Jul 24, 2024  
2024-2025 Undergraduate Catalog 
    
2024-2025 Undergraduate Catalog

Pre-Optometry


The Doctor of Optometry (O.D.), or optometrist, is an independent health care provider who examines, diagnoses, treats, and manages diseases and disorders of the visual system, the eye, and associated structures. Optometrists may prescribe glasses and contact lenses, participate in the rehabilitation of the visually impaired, and diagnose and treat ocular diseases. An O.D. can also identify and manage a variety of non-ocular systemic and psychological conditions, working effectively as a member of the comprehensive health care team.

The pre-optometry curriculum is designed to prepare students for admission to professional schools of optometry. Generally, schools of optometry require at least 90 semester hours of pre-optometry coursework and students are highly encouraged to obtain a Bachelor’s degree. Some programs give strong preference to students who have completed a Bachelor’s degree. The student is free to pursue a major in any area of interest. Admission to an optometry school is based on qualities like academic preparation, scores on the Optometry Admissions Test (OAT), and general character and fitness for the field. Students must apply directly to the individual schools of optometry.  Students must apply through OptomCAS (Optometry Centralized Application Service).

The Pre-Optometry coursework expectations vary by individual schools of optometry, and students should contact the schools of interest. In general, schools of optometry will require coursework (usually one year each) in biology, chemistry, and physics; these should be courses required for the major rather than survey courses for non-majors. In addition, most schools of optometry will require additional coursework in psychology/social sciences, organic chemistry, biochemistry, microbiology, anatomy, physiology, calculus and statistics. Some schools require observation hours and/or have a time limit for acceptance of prerequisite courses. A pre-optometry student at USD should use the suggested curriculum for the pre-medicine program as a guide in completing optometry prerequisites

For more information about optometry contact: The Association of Schools and Colleges of Optometry (www.opted.org), TheAcademic & Career Planning Center, 605-658-3600; or the Health Professions Advisor, 605-658-6334.

Brittany Schultz
Department of Public Health and Health Sciences
Professional Academic Advisor
Center for Health Education Room 226
605.658.6334
Brittany.Schultz@usd.edu

Amy Nelson
Department of Public Health and Health Sciences
Program Director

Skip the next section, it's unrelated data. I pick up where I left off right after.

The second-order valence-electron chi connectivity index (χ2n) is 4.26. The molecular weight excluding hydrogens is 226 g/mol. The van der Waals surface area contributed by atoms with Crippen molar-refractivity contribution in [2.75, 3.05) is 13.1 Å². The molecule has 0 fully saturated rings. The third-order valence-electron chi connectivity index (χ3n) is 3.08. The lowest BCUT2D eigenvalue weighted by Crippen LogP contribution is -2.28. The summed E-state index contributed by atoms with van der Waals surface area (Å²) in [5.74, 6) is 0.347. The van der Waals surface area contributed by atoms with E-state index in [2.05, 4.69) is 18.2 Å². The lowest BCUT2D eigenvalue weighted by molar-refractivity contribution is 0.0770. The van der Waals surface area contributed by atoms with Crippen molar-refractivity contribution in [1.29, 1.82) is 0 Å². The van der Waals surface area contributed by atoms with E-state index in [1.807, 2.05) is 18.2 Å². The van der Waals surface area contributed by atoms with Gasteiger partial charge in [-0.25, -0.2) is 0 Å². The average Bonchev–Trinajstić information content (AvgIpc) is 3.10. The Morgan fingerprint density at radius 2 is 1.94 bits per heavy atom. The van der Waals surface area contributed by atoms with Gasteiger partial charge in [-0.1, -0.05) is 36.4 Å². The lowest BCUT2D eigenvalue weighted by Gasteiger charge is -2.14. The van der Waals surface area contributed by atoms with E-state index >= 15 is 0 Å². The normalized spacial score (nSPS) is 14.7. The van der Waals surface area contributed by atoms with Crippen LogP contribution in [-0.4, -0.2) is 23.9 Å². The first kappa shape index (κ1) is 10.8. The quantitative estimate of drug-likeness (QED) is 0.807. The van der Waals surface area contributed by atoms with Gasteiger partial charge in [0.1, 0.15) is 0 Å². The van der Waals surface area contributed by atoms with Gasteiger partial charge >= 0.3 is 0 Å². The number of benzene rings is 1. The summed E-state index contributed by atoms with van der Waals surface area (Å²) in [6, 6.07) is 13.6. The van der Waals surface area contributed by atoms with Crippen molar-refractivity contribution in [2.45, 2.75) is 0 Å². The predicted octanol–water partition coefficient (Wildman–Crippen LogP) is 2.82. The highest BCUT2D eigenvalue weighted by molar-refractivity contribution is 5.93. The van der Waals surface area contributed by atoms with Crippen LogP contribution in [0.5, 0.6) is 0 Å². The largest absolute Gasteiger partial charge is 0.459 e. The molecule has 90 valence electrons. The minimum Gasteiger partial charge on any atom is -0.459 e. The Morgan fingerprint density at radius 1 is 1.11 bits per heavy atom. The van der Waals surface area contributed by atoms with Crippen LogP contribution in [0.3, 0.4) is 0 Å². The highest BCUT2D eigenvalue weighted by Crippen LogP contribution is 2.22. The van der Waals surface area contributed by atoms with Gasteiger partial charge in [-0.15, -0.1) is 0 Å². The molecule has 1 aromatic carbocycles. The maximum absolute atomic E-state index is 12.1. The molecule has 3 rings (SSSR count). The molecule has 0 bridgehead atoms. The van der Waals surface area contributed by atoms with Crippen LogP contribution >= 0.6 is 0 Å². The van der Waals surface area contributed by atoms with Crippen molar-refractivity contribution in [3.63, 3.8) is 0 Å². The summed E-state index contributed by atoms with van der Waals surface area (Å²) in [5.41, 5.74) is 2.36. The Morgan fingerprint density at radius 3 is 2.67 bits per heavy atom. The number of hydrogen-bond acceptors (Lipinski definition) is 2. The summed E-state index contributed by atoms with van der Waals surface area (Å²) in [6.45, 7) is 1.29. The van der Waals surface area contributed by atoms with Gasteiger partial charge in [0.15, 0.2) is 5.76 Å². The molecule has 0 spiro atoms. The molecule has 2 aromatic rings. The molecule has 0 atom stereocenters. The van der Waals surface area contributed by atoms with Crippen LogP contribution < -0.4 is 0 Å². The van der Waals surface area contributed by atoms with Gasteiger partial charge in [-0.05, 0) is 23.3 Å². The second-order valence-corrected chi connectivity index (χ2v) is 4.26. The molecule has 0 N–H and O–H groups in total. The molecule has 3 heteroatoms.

Center for Health Education Room 224
605.658.5951
Amy.M.Nelson@usd.edu 


Pre-Optometry Suggested Subjects and Courses


SUGGESTED PRE-PROFESSIONAL CURRICULUM
Students interested in optometry school should research the individual program/s to which they plan to apply for specific admissions requirements. Pre-optometry students at USD may use the following curriculum as a guide in completing optometry program prerequisites. Students may pursue any major of interest. For more information on optometry education and schools, visit: https://optometriceducation.org/


*Pre-requisite course(s) or exam/placement designation.

Suggested Courses


OTHER SUGGESTED COURSES


  • CELL BIOLOGY

  • *BIOL 151/L and BIOL 153/L + CHEM 114/L or CHEM 116/L
  • *highly recommended before taking BIOC 430 Principles of Biochemistry! 

  •  

  • GENETICS

  • *BIOL 151/L + 153/L
  •  

    Students are encouraged to take additional coursework in English (1-2 semesters is a requirement for most optometry programs), humanities, social sciences, computer science, business, economics, and speech.

     

    Students must take the Optometry Admissions Test (OAT). For more information, visit: https://oat.ada.org/

ADDITIONAL INFORMATION


Real world experience: A good understanding of optometric medicine through discussion with professionals in the field and through observation of patient care in a clinical setting is expected.

Meaningful activities: Competitive applicants are involved in activities outside the classroom that indicate a well-rounded background. Meaningful activities such as volunteering/service to community, leadership, research, and other activities/hobbies are encouraged.

Communication: Competitive applicants demonstrate strong interpersonal and communication skills.

Practice for your interview: It is highly recommended that applicants practice their interviewing skills prior to their professional interview/s. At USD, the pre-health advisors from the Academic and Career Planning Center offer mock interview services for anyone wishing to practice before their professional health program interview.